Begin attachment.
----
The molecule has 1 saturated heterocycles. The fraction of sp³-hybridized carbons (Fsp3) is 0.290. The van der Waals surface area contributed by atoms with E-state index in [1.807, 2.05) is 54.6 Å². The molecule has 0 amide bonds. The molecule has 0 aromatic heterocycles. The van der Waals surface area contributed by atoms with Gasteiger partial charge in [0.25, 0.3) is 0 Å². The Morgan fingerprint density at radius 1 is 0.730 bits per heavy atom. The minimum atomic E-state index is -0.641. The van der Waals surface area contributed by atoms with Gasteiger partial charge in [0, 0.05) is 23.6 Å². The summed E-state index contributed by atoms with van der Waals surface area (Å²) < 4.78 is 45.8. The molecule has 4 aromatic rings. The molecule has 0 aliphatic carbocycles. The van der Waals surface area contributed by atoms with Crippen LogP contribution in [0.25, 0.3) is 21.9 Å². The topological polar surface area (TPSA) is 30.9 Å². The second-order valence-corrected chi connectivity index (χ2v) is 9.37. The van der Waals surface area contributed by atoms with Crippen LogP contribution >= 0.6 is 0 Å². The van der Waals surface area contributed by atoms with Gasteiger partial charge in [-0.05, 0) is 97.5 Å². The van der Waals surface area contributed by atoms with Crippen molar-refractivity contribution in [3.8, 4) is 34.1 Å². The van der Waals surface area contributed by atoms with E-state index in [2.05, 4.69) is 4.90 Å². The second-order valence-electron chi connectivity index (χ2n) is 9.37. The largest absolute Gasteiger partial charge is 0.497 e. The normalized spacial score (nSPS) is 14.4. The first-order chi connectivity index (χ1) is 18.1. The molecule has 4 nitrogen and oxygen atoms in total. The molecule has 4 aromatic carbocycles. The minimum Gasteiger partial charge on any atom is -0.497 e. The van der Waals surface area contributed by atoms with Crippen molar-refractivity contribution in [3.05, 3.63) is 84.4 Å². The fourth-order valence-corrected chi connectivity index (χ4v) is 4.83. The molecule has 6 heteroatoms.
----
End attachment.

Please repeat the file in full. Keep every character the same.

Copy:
The molecule has 1 saturated heterocycles. The fraction of sp³-hybridized carbons (Fsp3) is 0.290. The van der Waals surface area contributed by atoms with E-state index in [1.807, 2.05) is 54.6 Å². The molecule has 0 amide bonds. The molecule has 0 aromatic heterocycles. The van der Waals surface area contributed by atoms with Gasteiger partial charge in [0.25, 0.3) is 0 Å². The Morgan fingerprint density at radius 1 is 0.730 bits per heavy atom. The minimum atomic E-state index is -0.641. The van der Waals surface area contributed by atoms with Gasteiger partial charge in [0, 0.05) is 23.6 Å². The summed E-state index contributed by atoms with van der Waals surface area (Å²) < 4.78 is 45.8. The molecule has 4 aromatic rings. The molecule has 0 aliphatic carbocycles. The van der Waals surface area contributed by atoms with Crippen LogP contribution in [0.25, 0.3) is 21.9 Å². The topological polar surface area (TPSA) is 30.9 Å². The second-order valence-corrected chi connectivity index (χ2v) is 9.37. The van der Waals surface area contributed by atoms with Crippen LogP contribution >= 0.6 is 0 Å². The van der Waals surface area contributed by atoms with Gasteiger partial charge in [-0.05, 0) is 97.5 Å². The van der Waals surface area contributed by atoms with Crippen molar-refractivity contribution in [3.8, 4) is 34.1 Å². The van der Waals surface area contributed by atoms with E-state index in [2.05, 4.69) is 4.90 Å². The second-order valence-electron chi connectivity index (χ2n) is 9.37. The largest absolute Gasteiger partial charge is 0.497 e. The normalized spacial score (nSPS) is 14.4. The first-order chi connectivity index (χ1) is 18.1. The molecule has 4 nitrogen and oxygen atoms in total. The molecule has 4 aromatic carbocycles. The minimum Gasteiger partial charge on any atom is -0.497 e. The van der Waals surface area contributed by atoms with Crippen molar-refractivity contribution in [3.05, 3.63) is 84.4 Å². The fourth-order valence-corrected chi connectivity index (χ4v) is 4.83. The molecule has 6 heteroatoms.